The CREATE INDEX statement that you issued against your table does not specify any key column(s) but your data still contains rows that are unique by means of one or more columns. This may happen if you have a primary key defined without declaring it as such and therefore, being invisible to those statements that rely on this declaration as a prerequisite. In order to avoid this error, make sure that there is an index defined for each unique key in your table.
Missing Non-clustered Index –
The definition clause of the index you attempted to create is missing either or both of its ORDERED and NONCLUSTERED attributes. This will happen if you have not specified a clustered index on your table and try to create an orderable non clustered one which cannot be useful on its own unless it exists together with another orderable non clustered index on the same table (in this case, there must be one such an index on every partition of such a clustered index). In such cases, make sure that you specify both of these attributes whenever you need them.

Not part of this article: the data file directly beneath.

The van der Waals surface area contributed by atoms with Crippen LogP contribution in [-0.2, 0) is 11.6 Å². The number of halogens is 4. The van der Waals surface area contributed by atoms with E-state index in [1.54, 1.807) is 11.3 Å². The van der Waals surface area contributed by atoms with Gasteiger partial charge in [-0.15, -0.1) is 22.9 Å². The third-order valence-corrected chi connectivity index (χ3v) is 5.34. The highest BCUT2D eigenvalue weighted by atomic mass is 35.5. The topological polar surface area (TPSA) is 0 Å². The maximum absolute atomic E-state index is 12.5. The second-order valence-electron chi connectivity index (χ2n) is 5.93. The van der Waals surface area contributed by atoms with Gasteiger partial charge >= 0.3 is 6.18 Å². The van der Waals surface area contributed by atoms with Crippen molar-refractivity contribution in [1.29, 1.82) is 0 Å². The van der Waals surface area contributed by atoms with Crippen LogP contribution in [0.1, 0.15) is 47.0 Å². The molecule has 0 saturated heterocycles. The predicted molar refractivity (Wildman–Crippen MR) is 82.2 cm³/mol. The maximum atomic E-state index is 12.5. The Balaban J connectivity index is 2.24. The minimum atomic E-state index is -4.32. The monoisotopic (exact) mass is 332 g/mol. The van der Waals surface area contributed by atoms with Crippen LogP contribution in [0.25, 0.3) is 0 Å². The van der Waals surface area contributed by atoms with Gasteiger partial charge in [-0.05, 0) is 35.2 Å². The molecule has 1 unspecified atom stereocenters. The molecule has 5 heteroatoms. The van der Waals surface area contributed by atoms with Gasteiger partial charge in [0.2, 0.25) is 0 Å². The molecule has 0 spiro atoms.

Invalid Unique/Primary Key Columns –
You tried to create a unique clustered index for your table and the number of key columns in its definition is greater than or equal to the number of rows it contains. In such cases, you must delete at least one column from this definition so that there can exist only as many key columns as rows in your table.
Invalid Index –
You tried to add an invalid index that specifies a data type that does not belong to any text, text, or image column; includes duplicate columns; or refers to a varchar(max), varchar(max), and varbinary(max) column with string length greater than 8,000 bytes (not considering user-defined and system delimiters).
Whenever you get integrity violations on indexes, make sure that you use the information provided by SQL Server in order to find out which ones are invalid or incorrectly defined. You can also make use of its ability to suggest solutions whenever it is possible for you to fix these problems by specifying their respective clauses through the drop index and altering index commands respectively.